According to the Joint United Nations Programme on HIV/AIDS, an estimated 650,000 children in Uganda have been orphaned by AIDS. The majority of them are now cared for by their grandmothers. The adult literacy rate reported by UNESCO is 73.9 percent, and only 66.9 percent among women; these discrepancies are particularly acute in AIDS-affected populations. In an effort to address these issues, the Nyaka AIDS Orphan Project (NAOP), a nonprofit working on behalf of AIDS and HIV orphans in rural Uganda, has recently established two libraries for HIV- and AIDS-affected communities with support from the Stephen Lewis Foundation (SLF), a Canada-based nonprofit.
Nearly nine out of ten adults have difficulty using health information, according to the U.S. Department of Health and Human Services. This isn’t surprising—thanks to the open access movement, there are a plethora of reliable medical sources out there, but many are not written for a lay audience. Meanwhile, drug companies on the one hand and anti–traditional medicine advocates on the other flood the Internet with authoritative-sounding contradictory material.
The Johnson County Library, KS, hosted its first Debate Watch Party in 2012, but for the 2016 election the Library’s Civic Engagement Committee wanted to make sure the event was really memorable. On September 26, 2016, we watched the debate with 135 excited and engaged library patrons over pizza and popcorn. In order to make the event as robust as possible we created a more social feel: we had tables with table cloths set up cafe style to encourage interactions between patrons who might have differing views and interests. We provided live fact checking, debate bingo, and partnered with the League of Women Voters to help with on-site voter registration and information about the voting process.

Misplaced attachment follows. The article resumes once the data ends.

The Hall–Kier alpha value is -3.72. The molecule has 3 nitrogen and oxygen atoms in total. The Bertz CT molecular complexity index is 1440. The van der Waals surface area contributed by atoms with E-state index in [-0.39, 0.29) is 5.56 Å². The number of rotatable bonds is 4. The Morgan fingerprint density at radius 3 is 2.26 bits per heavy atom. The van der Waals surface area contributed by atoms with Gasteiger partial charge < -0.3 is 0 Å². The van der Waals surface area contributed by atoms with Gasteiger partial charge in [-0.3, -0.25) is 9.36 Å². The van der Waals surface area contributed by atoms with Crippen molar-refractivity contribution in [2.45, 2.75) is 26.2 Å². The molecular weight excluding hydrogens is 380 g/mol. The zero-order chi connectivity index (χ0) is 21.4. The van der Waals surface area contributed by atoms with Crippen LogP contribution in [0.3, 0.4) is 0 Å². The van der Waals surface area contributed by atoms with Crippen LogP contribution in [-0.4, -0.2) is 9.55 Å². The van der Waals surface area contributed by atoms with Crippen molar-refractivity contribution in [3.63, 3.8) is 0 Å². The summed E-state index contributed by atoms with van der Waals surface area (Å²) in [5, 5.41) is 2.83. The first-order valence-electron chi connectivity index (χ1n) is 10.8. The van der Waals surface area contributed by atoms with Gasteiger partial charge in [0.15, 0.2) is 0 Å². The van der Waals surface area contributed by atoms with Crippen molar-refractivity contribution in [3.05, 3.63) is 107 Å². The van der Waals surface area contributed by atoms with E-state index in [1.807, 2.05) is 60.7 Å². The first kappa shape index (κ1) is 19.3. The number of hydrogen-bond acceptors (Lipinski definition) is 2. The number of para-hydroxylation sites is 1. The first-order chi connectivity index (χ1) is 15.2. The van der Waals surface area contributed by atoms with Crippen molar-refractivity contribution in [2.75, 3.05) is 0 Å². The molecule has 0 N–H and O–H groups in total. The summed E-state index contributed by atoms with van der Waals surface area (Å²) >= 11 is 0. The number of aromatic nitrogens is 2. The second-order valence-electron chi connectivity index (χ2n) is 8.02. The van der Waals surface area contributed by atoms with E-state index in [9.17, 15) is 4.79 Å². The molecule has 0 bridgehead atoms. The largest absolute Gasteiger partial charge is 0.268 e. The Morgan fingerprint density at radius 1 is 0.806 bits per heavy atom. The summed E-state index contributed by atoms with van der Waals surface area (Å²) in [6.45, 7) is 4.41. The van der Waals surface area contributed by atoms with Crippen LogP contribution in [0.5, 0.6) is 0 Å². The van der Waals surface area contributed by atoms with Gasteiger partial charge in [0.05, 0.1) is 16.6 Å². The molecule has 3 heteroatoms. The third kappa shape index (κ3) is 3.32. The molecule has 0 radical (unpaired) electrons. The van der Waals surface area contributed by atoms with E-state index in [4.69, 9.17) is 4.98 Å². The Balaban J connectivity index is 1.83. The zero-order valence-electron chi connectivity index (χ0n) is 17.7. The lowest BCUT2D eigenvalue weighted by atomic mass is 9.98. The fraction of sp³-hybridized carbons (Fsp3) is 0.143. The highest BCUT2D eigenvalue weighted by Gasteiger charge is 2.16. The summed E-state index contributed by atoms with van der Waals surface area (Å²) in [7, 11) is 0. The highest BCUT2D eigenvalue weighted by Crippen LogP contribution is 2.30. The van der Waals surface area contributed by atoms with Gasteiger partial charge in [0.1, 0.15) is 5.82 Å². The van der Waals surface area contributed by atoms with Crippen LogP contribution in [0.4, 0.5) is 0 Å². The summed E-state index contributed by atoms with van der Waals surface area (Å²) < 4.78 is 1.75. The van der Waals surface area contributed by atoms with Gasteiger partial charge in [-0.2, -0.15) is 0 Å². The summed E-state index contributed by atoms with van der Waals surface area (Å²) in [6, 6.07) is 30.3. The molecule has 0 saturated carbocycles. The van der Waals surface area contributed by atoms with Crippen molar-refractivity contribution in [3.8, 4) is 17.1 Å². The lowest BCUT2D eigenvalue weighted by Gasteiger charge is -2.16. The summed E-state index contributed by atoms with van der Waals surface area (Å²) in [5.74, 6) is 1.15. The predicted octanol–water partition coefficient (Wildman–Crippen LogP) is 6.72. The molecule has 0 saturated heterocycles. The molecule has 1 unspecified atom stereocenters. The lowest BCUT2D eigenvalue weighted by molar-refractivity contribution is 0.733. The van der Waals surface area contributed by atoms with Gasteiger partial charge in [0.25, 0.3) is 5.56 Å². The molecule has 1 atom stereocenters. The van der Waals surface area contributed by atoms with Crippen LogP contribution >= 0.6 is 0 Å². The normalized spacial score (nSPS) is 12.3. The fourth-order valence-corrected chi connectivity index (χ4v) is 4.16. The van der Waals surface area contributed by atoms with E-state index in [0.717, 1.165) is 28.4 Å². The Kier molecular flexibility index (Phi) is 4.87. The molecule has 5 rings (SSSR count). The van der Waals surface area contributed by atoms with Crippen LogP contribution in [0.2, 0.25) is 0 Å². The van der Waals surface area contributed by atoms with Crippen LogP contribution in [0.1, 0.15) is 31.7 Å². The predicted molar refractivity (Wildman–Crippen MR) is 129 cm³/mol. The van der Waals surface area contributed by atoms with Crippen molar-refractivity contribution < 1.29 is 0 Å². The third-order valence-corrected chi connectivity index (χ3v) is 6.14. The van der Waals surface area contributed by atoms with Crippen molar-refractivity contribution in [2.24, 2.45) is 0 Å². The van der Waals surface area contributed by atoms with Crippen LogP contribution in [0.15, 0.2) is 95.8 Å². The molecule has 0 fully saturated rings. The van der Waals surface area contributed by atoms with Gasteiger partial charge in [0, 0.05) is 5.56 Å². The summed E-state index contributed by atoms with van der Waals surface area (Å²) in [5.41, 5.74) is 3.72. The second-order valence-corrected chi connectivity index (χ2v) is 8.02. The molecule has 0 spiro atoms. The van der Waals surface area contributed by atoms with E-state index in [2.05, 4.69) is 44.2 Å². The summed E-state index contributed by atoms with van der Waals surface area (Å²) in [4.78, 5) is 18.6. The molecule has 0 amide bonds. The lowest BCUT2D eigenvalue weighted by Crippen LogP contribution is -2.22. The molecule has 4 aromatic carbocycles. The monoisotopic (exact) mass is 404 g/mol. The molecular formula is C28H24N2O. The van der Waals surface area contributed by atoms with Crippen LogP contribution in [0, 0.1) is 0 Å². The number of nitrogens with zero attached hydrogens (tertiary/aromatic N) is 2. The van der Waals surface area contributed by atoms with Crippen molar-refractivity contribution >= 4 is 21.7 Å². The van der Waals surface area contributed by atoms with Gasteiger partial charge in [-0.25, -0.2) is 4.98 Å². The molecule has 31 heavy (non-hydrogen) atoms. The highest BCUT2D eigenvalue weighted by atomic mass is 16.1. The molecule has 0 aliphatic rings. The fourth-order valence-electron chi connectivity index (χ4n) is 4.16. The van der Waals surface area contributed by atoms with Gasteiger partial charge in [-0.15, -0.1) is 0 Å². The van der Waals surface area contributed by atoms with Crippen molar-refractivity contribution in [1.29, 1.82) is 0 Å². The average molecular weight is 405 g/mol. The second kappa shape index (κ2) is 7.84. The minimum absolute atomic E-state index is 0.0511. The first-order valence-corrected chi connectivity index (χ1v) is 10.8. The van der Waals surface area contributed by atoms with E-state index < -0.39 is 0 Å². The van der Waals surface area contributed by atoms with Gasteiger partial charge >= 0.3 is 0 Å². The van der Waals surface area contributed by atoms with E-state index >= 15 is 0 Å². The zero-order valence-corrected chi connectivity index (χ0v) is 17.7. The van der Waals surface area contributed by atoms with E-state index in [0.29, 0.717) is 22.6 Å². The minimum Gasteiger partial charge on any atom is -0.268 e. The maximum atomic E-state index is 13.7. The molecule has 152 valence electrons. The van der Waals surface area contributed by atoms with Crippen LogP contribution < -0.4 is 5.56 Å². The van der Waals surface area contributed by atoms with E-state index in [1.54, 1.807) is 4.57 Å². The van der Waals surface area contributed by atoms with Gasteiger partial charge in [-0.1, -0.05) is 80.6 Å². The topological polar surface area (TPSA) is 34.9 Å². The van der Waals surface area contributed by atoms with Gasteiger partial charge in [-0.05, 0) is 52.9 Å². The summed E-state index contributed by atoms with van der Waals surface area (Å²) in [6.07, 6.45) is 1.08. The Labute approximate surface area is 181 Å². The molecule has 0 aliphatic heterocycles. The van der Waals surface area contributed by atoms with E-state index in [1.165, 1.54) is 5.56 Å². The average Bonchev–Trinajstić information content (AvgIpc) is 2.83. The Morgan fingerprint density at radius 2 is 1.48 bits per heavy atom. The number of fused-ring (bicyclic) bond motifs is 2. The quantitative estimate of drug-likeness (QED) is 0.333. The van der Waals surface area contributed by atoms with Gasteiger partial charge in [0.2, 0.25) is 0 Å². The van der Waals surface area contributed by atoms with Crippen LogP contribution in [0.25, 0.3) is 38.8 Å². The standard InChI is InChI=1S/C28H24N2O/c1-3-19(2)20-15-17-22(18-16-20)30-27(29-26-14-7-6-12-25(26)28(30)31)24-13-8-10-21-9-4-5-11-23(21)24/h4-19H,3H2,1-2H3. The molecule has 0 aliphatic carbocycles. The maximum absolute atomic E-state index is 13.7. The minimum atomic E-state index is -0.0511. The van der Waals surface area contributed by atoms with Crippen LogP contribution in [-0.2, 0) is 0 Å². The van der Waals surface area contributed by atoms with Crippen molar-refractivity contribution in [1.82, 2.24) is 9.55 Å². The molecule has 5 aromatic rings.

The trend of circulating “stuff” other than books and DVDs is not new, but a few libraries have begun to embrace it more fully. For example, the “Library of Things” at Hillsboro Public Library, OR—inspired partly by tool libraries like Berkeley’s and the Library of Things at Sacramento Public Library, CA—offers patrons access to musical instruments, tools such as infrared thermometers and thermal leak detectors, gold panning kits, bakeware and kitchen appliances, karaoke machines, and even commercial-grade popcorn and cotton candy machines.
Melanie Colletti was on desk in the Denver Public Library’s (DPL) technology center when she recognized a woman at a computer who’d been a participant in the library’s “Free To Learn” job seekers program the previous year. “She seemed easily frustrated but very intelligent, and I was disappointed when she didn’t return for her third session,” says Colletti. She asked the woman how she was doing, and, to Colletti’s delight, the woman had used the résumé they’d worked on to get a job and had been employed ever since. “Even though it didn’t seem like we were connecting with her, I guess we were.”
Human-centered design, a highly creative approach to problem solving, is gaining popularity in libraries as they plan for what lies ahead. Also known as design thinking, it focuses on defining and then resolving concerns by paying attention to the needs, aspirations, and wishes of people—in the case of libraries, not only a library’s patrons but its staff, administration, and members of the community who may not be library customers…yet.
Community engagement is at the heart of Dokk1, the main branch of the Aarhus Public Libraries, Denmark. The system received a $1 million grant from the Bill & Melinda Gates Foundation’s Global Libraries division to “pioneer an innovative library model” with the help of IDEO, a global design company. Its efforts were rewarded with IFLA’s 2016 Public Library of the Year award.
The recent flooding in southern Louisiana has been deemed the worst natural disaster to hit the United States since Hurricane Sandy in 2012, according to the American Red Cross. Some 7.1 trillion gallons of rain—three times the rainfall recorded during Hurricane Katrina in 2005—fell on the areas surrounding the state’s capital, Baton Rouge, and its fourth largest city, Lafayette, between August 8 and 14. In many areas, rainfall exceeded 20 inches. The flooding began on August 12 and continued for the next two days as local rivers swelled to record levels.